This is not cherry picking. In fact, similar relationships between human societies and nature can be found among many indigenous and subsistence people around the world. We do not claim that indigenous societies are “perfect” or that native peoples have never harmed the land. The truth is more nuanced.
The Problem is Civilization—Not Humans
The idea that humans are a cancer is a reductionist, simplistic, and biological essentialist position that is not supported by evidence. It is telling that this position is most commonly supported by people from inside settler-colonial culture; by civilized people.
What is certain is that civilization—the culture of empire—is not sustainable. Civilization has also worked to systematically destroy indigenous peoples and knowledge of how to live sustainably. This is a requirement for civilization, because when people have access to land and knowledge of how to live sustainably, they will refuse to be slaves, serfs, wage laborers, etc. They will prefer freedom.
Therefore, it is no surprise that it is the civilized who believe that destruction is inevitable. That this belief is so widespread is the result of civilized education systems and propaganda. It is only possible to believe that destruction is inevitable if you are raised from birth inside a destructive system. This mindset is what some indigenous people of Turtle Island have called “wétiko” sickness, which Lenape scholar and activist Jack D. Forbes describes (in his excellent book Columbus and Other Cannibals like this:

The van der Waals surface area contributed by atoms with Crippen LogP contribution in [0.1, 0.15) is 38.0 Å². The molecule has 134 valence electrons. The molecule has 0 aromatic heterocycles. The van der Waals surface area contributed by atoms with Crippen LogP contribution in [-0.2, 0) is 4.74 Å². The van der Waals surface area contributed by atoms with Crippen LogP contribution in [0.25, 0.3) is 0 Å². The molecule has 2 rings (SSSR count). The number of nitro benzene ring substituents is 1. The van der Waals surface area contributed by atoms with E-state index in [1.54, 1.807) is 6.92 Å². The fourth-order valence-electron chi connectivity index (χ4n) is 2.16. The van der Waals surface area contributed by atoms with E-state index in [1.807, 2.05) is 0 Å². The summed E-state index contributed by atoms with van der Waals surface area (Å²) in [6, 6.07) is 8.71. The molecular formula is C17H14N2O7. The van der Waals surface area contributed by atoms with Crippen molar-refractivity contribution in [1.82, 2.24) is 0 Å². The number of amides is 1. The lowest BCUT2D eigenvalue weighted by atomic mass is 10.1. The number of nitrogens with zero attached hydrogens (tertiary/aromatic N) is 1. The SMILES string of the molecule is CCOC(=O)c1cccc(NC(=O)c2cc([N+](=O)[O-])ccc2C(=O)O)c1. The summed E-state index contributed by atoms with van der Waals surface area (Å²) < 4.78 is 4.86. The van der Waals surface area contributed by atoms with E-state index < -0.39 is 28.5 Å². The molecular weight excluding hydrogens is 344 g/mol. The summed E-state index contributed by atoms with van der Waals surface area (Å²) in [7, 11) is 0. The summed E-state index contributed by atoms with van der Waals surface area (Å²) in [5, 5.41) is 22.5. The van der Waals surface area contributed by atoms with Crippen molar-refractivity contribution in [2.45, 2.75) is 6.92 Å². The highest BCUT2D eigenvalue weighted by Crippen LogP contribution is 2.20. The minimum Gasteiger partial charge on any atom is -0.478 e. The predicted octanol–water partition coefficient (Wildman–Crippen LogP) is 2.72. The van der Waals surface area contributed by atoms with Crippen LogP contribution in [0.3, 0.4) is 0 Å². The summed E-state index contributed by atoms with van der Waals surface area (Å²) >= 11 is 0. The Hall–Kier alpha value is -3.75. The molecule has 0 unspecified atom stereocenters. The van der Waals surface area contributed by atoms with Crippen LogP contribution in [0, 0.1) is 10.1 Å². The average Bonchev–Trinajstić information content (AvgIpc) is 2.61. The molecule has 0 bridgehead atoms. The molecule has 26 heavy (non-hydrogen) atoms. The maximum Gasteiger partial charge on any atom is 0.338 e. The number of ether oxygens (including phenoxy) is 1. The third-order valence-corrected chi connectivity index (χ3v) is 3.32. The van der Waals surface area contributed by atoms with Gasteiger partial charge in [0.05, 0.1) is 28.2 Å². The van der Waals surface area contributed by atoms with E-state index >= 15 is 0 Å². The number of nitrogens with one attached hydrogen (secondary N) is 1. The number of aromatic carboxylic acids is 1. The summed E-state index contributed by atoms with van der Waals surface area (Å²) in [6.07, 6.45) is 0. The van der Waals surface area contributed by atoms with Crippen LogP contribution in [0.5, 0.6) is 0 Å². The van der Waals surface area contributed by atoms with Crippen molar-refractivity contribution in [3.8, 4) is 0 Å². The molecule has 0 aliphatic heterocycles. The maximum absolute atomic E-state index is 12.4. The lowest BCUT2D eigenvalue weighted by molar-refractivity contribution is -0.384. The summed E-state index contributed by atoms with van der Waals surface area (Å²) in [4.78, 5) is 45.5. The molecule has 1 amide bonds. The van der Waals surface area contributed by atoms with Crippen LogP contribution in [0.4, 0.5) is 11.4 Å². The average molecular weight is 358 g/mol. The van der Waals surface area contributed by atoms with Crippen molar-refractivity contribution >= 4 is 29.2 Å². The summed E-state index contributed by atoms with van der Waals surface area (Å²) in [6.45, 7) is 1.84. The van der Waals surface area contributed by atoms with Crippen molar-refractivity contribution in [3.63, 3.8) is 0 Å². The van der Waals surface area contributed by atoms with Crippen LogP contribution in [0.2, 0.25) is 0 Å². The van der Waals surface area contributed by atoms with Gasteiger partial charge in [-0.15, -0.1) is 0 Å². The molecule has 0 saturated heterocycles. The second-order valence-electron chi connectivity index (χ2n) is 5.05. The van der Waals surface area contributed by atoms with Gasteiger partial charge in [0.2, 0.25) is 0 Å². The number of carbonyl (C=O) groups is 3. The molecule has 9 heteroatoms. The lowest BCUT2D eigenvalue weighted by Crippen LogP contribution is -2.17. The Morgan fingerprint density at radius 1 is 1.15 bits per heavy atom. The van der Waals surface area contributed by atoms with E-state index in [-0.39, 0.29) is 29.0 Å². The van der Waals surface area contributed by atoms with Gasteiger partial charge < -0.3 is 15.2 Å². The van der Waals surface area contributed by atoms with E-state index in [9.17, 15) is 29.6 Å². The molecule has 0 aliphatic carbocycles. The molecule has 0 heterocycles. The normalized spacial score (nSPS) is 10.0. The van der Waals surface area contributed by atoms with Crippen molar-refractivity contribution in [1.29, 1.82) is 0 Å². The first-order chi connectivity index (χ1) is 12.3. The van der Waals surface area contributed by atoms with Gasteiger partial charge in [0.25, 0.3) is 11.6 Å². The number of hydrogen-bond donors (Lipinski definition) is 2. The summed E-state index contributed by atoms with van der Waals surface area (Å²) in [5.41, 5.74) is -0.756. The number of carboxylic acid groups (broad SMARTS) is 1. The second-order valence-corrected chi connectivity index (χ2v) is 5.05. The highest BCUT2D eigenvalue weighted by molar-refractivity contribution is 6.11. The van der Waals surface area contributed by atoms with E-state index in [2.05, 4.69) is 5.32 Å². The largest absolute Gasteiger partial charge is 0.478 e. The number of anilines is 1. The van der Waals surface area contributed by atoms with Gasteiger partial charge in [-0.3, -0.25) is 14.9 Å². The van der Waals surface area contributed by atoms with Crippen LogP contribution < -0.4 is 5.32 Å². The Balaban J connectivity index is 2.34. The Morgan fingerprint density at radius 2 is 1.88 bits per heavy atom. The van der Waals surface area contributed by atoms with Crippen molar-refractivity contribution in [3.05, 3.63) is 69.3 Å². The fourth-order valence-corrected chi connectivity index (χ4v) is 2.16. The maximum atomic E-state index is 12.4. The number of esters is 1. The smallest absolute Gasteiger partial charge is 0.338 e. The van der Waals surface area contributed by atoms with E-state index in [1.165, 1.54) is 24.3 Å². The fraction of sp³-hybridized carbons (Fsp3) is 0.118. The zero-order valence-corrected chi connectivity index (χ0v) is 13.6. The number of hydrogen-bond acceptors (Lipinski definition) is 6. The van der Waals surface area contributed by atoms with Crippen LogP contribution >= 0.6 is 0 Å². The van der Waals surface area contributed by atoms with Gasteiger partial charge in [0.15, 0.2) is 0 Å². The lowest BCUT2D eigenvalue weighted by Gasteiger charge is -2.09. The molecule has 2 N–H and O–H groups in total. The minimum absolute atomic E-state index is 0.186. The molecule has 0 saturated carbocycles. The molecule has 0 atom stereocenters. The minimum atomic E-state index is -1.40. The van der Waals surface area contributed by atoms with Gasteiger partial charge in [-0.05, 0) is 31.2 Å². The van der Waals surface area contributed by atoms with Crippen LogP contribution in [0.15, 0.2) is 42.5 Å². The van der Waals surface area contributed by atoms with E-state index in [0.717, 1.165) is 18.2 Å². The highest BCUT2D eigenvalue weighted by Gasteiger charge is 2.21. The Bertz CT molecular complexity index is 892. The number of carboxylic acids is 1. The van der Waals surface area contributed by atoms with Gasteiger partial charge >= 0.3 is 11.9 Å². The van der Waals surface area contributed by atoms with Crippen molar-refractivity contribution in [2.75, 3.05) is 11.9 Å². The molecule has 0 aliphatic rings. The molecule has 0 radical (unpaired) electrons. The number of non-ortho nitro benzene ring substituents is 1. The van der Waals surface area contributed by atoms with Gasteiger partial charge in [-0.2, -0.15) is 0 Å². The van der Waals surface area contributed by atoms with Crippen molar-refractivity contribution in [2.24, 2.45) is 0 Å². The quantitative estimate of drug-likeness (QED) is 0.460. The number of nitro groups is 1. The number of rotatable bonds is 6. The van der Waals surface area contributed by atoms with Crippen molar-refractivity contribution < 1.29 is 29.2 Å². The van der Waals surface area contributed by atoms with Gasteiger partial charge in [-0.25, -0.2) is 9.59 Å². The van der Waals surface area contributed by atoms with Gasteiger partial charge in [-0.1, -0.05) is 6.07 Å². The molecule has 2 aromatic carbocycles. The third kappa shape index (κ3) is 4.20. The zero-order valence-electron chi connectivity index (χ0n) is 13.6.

“Now, were Columbus and his fellow European exploiters simply “greedy” men whose “ethics”were such as to allow for mass slaughter and genocide? I shall argue that Columbus was a wétiko, that he was mentally ill or insane, the carrier of a terribly contagious psychological disease, the wétiko psychosis. The Native people he described were, on the other hand, sane people with a healthy state of mind. Sanity or healthy normality among humans and other living creatures involves a respect for other forms of life and other individuals, as I have described earlier. I believe that is the way people have lived (and should live). The wétiko psychosis, and the problems it creates, have inspired many resistance movements and efforts at reform or revolution… the wétiko [is] an insane person whose disease is extremely contagious.”
- Meet the villagers protecting biodiversity on the top of the world
- The deep human prehistory of global tropical forests and its relevance for modern conservation
- The Myth of the Virgin Rainforest
- Aboriginal hunting buffers climate-driven fire-size variability in Australia’s spinifex grasslands
Interview with Helga Vierich